There will be kids who ask why? This is where remembering their age and creating safety and security is important. Do not over share. Instead, inform them that adults have problems and while mommy and daddy worked really hard to solve them, it was not working anymore. Let them know you tried really hard and this is what is best for everyone. Empathize with their emotions and let them know you know this is hard and change is hard. And they can feel whatever they like about it and you are both there for them. I shared that this made me sad and I wept in front of them. I believe it is important for our children to see we are human too. It is not necessary to share gossip details of the story. Instead, I offer a vague response, such as, “Sometimes things don’t work out the way I want, and I am sad about this right now.” Or, “Dad and I did everything we could and we both believe this is going to be better for everyone.”
As things unfold over time, and as you spend time alone with your children on your allotted days and nights, be open for questions. I believe this is vitally important. Welcome any conversation your child brings to you about this subject (or any subject). When the children share their feelings, it is your job to first validate them and acknowledge those feelings, just as a way to demonstrate that you “see” them today and that you love them unconditionally. This is crucial. However, when answering those kid questions be sure to keep the answer in high integrity, and a little vague. For example, “We’ve decided this is what’s best for our family,” and, “We like it this way,” are perfectly complete answers in our family. Speak only about yourself or about yourselves as a parental unit. Never speak solely for your ex, as it conveys a negative sense of exclusion to your child, and often asks the child to choose a side.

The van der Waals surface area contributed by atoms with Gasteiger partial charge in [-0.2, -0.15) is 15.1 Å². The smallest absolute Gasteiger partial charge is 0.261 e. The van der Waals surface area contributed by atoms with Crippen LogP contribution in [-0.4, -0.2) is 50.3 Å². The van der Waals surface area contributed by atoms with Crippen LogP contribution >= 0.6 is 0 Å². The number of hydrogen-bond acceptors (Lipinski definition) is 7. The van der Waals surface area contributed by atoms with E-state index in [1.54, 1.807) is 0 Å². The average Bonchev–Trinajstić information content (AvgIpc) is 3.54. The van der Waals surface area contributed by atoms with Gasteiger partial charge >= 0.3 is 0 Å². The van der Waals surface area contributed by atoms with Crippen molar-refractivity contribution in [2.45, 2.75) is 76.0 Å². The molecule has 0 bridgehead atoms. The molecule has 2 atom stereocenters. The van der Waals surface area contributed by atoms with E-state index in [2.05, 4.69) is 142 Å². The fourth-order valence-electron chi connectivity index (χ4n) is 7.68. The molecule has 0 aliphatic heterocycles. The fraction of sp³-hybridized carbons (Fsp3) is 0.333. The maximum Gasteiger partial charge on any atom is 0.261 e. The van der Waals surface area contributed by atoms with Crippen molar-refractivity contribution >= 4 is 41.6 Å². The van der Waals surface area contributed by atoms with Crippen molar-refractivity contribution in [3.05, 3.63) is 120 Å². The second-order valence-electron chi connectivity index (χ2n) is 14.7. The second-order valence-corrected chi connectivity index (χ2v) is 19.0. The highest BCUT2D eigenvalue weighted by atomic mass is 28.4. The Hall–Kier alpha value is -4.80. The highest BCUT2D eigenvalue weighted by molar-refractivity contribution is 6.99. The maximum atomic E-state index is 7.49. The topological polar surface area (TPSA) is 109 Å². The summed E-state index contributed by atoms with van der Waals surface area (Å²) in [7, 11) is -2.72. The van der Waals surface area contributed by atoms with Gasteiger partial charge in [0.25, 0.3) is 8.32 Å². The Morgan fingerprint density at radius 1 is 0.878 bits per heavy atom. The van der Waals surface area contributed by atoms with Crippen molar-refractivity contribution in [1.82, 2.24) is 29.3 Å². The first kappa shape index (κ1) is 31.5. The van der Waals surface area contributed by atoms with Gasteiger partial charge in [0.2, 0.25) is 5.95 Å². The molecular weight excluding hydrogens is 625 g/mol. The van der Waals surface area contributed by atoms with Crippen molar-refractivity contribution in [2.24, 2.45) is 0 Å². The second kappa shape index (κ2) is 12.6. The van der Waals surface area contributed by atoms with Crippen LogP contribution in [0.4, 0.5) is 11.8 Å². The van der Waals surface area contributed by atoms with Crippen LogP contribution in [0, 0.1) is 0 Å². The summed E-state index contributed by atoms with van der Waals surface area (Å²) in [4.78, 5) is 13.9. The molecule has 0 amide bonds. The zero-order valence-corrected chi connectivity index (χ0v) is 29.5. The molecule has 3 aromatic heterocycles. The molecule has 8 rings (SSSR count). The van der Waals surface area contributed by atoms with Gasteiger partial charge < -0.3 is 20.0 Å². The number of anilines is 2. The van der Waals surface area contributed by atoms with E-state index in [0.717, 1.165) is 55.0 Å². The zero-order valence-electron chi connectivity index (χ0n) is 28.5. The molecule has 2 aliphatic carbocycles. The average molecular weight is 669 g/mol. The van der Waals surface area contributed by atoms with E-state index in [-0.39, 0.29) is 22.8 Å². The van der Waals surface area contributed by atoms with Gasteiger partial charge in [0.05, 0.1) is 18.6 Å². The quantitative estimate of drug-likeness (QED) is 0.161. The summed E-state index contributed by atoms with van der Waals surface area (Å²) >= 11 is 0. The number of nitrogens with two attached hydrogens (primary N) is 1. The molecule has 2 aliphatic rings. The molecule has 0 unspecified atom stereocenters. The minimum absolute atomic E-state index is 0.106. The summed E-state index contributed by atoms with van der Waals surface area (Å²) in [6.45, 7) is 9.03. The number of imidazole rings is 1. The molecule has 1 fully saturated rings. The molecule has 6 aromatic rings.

All of this is critical for your child’s sense of safety and security amid the changes and the new family dynamic. By not infusing any storyline or gossip into the mix, you keep your role as a solid “rock” for your kids. It preserves the children’s sense of your integrity, as well. By keeping your emotions with your ex away from your kids, you establishing deeper trust with your kid and putting them in the center.
After your divorce, every holiday and event will require some flexibility as you navigate sharing parenting time and creating new traditions. You will experience sadness reflecting on memories of previous holiday traditions you shared. This time of year is stressful for everyone, even for people who aren’t going through a separation or divorce. However, those feeling of stress and heartache seem to be on steroids for those of us who are.
If you are recently divorced, you might be feeling angry and bitter. Perhaps that anger is directed towards your Ex, and you are stuck in a negative thought loop blaming them for your circumstances. Or perhaps that anger is directed at yourself, thinking you could have done better or something more to save your marriage.